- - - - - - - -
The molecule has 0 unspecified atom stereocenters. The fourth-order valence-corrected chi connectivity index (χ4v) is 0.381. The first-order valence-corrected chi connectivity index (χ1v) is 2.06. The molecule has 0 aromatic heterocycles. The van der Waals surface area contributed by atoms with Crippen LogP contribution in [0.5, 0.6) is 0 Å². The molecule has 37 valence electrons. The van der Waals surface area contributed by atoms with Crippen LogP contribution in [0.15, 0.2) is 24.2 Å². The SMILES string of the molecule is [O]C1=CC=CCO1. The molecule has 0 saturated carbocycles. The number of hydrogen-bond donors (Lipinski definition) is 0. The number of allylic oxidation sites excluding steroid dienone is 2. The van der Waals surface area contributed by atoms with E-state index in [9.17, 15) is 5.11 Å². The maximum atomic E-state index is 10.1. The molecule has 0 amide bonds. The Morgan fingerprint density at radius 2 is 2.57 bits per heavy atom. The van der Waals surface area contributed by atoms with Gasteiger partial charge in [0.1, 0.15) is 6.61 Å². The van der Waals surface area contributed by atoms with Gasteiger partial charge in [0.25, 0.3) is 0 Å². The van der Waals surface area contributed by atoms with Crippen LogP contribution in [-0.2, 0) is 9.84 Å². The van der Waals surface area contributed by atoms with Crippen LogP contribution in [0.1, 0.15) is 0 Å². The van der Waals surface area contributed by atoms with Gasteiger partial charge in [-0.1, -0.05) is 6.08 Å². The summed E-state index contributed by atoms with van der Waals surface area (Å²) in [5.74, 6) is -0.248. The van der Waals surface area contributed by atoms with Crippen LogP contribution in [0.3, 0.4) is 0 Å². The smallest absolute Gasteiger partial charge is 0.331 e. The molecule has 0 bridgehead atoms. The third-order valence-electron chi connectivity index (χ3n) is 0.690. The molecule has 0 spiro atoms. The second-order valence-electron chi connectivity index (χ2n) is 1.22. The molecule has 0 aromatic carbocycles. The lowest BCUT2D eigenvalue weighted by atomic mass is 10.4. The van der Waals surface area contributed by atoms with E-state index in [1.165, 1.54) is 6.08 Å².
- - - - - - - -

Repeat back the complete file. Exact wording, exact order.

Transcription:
The molecule has 0 unspecified atom stereocenters. The fourth-order valence-corrected chi connectivity index (χ4v) is 0.381. The first-order valence-corrected chi connectivity index (χ1v) is 2.06. The molecule has 0 aromatic heterocycles. The van der Waals surface area contributed by atoms with Crippen LogP contribution in [0.5, 0.6) is 0 Å². The molecule has 37 valence electrons. The van der Waals surface area contributed by atoms with Crippen LogP contribution in [0.15, 0.2) is 24.2 Å². The SMILES string of the molecule is [O]C1=CC=CCO1. The molecule has 0 saturated carbocycles. The number of hydrogen-bond donors (Lipinski definition) is 0. The number of allylic oxidation sites excluding steroid dienone is 2. The van der Waals surface area contributed by atoms with E-state index in [9.17, 15) is 5.11 Å². The maximum atomic E-state index is 10.1. The molecule has 0 amide bonds. The Morgan fingerprint density at radius 2 is 2.57 bits per heavy atom. The van der Waals surface area contributed by atoms with Gasteiger partial charge in [0.1, 0.15) is 6.61 Å². The van der Waals surface area contributed by atoms with Gasteiger partial charge in [0.25, 0.3) is 0 Å². The van der Waals surface area contributed by atoms with Crippen LogP contribution in [-0.2, 0) is 9.84 Å². The van der Waals surface area contributed by atoms with Crippen LogP contribution in [0.1, 0.15) is 0 Å². The van der Waals surface area contributed by atoms with Gasteiger partial charge in [-0.1, -0.05) is 6.08 Å². The summed E-state index contributed by atoms with van der Waals surface area (Å²) in [5.74, 6) is -0.248. The van der Waals surface area contributed by atoms with Crippen LogP contribution in [0.3, 0.4) is 0 Å². The smallest absolute Gasteiger partial charge is 0.331 e. The molecule has 0 bridgehead atoms. The third-order valence-electron chi connectivity index (χ3n) is 0.690. The molecule has 0 spiro atoms. The second-order valence-electron chi connectivity index (χ2n) is 1.22. The molecule has 0 aromatic carbocycles. The lowest BCUT2D eigenvalue weighted by atomic mass is 10.4. The van der Waals surface area contributed by atoms with E-state index in [1.165, 1.54) is 6.08 Å².